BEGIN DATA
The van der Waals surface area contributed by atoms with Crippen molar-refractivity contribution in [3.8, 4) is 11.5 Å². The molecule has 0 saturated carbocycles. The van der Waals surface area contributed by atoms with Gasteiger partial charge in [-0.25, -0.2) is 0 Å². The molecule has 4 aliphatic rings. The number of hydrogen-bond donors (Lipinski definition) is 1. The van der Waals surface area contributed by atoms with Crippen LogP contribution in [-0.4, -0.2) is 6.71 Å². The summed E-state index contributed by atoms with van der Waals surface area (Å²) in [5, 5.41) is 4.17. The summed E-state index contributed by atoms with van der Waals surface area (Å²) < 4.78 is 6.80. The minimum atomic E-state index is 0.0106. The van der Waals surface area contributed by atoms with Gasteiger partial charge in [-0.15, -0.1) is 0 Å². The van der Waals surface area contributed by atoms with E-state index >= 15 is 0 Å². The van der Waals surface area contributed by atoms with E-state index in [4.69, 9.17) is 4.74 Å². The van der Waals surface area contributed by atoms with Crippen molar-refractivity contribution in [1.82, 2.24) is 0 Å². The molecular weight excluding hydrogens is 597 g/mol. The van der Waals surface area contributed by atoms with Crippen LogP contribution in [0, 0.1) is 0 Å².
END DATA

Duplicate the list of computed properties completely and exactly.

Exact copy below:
The van der Waals surface area contributed by atoms with Crippen molar-refractivity contribution in [3.8, 4) is 11.5 Å². The molecule has 0 saturated carbocycles. The van der Waals surface area contributed by atoms with Gasteiger partial charge in [-0.25, -0.2) is 0 Å². The molecule has 4 aliphatic rings. The number of hydrogen-bond donors (Lipinski definition) is 1. The van der Waals surface area contributed by atoms with Crippen LogP contribution in [-0.4, -0.2) is 6.71 Å². The summed E-state index contributed by atoms with van der Waals surface area (Å²) in [5, 5.41) is 4.17. The summed E-state index contributed by atoms with van der Waals surface area (Å²) < 4.78 is 6.80. The minimum atomic E-state index is 0.0106. The van der Waals surface area contributed by atoms with Gasteiger partial charge in [-0.15, -0.1) is 0 Å². The van der Waals surface area contributed by atoms with E-state index >= 15 is 0 Å². The van der Waals surface area contributed by atoms with E-state index in [4.69, 9.17) is 4.74 Å². The van der Waals surface area contributed by atoms with Crippen molar-refractivity contribution in [1.82, 2.24) is 0 Å². The molecular weight excluding hydrogens is 597 g/mol. The van der Waals surface area contributed by atoms with Crippen LogP contribution in [0, 0.1) is 0 Å².